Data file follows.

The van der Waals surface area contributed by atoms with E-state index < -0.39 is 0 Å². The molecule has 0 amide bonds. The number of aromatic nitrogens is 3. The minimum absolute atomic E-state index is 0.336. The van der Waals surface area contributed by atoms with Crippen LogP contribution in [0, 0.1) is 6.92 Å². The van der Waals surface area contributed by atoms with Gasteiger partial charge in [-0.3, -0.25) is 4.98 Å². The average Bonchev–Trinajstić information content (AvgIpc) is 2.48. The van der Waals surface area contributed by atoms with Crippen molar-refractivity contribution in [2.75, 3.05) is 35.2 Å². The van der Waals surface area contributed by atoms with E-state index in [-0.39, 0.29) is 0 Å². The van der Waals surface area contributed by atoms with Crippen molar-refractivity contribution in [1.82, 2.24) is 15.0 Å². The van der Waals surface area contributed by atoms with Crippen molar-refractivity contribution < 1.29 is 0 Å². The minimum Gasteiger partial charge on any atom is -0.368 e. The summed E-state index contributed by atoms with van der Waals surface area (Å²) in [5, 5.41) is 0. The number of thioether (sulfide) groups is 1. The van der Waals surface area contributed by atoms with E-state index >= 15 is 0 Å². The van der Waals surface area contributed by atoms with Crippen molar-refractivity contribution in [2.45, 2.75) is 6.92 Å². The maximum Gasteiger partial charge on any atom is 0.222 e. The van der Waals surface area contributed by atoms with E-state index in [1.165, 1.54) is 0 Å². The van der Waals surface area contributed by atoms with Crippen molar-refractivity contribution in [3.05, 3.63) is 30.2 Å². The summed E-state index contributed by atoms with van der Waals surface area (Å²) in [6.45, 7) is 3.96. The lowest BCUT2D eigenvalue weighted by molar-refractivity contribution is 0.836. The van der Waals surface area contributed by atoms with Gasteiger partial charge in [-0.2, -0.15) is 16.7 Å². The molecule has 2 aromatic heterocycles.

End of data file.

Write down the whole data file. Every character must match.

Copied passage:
The van der Waals surface area contributed by atoms with E-state index < -0.39 is 0 Å². The molecule has 0 amide bonds. The number of aromatic nitrogens is 3. The minimum absolute atomic E-state index is 0.336. The van der Waals surface area contributed by atoms with Crippen LogP contribution in [0, 0.1) is 6.92 Å². The van der Waals surface area contributed by atoms with Gasteiger partial charge in [-0.3, -0.25) is 4.98 Å². The average Bonchev–Trinajstić information content (AvgIpc) is 2.48. The van der Waals surface area contributed by atoms with Crippen molar-refractivity contribution in [2.75, 3.05) is 35.2 Å². The van der Waals surface area contributed by atoms with E-state index in [-0.39, 0.29) is 0 Å². The van der Waals surface area contributed by atoms with Crippen molar-refractivity contribution in [1.82, 2.24) is 15.0 Å². The van der Waals surface area contributed by atoms with Crippen molar-refractivity contribution < 1.29 is 0 Å². The minimum Gasteiger partial charge on any atom is -0.368 e. The summed E-state index contributed by atoms with van der Waals surface area (Å²) in [5, 5.41) is 0. The number of thioether (sulfide) groups is 1. The van der Waals surface area contributed by atoms with E-state index >= 15 is 0 Å². The van der Waals surface area contributed by atoms with Crippen molar-refractivity contribution in [2.45, 2.75) is 6.92 Å². The maximum Gasteiger partial charge on any atom is 0.222 e. The van der Waals surface area contributed by atoms with E-state index in [1.165, 1.54) is 0 Å². The van der Waals surface area contributed by atoms with Crippen molar-refractivity contribution in [3.05, 3.63) is 30.2 Å². The summed E-state index contributed by atoms with van der Waals surface area (Å²) in [6.45, 7) is 3.96. The lowest BCUT2D eigenvalue weighted by molar-refractivity contribution is 0.836. The van der Waals surface area contributed by atoms with Gasteiger partial charge in [-0.2, -0.15) is 16.7 Å². The molecule has 2 aromatic heterocycles.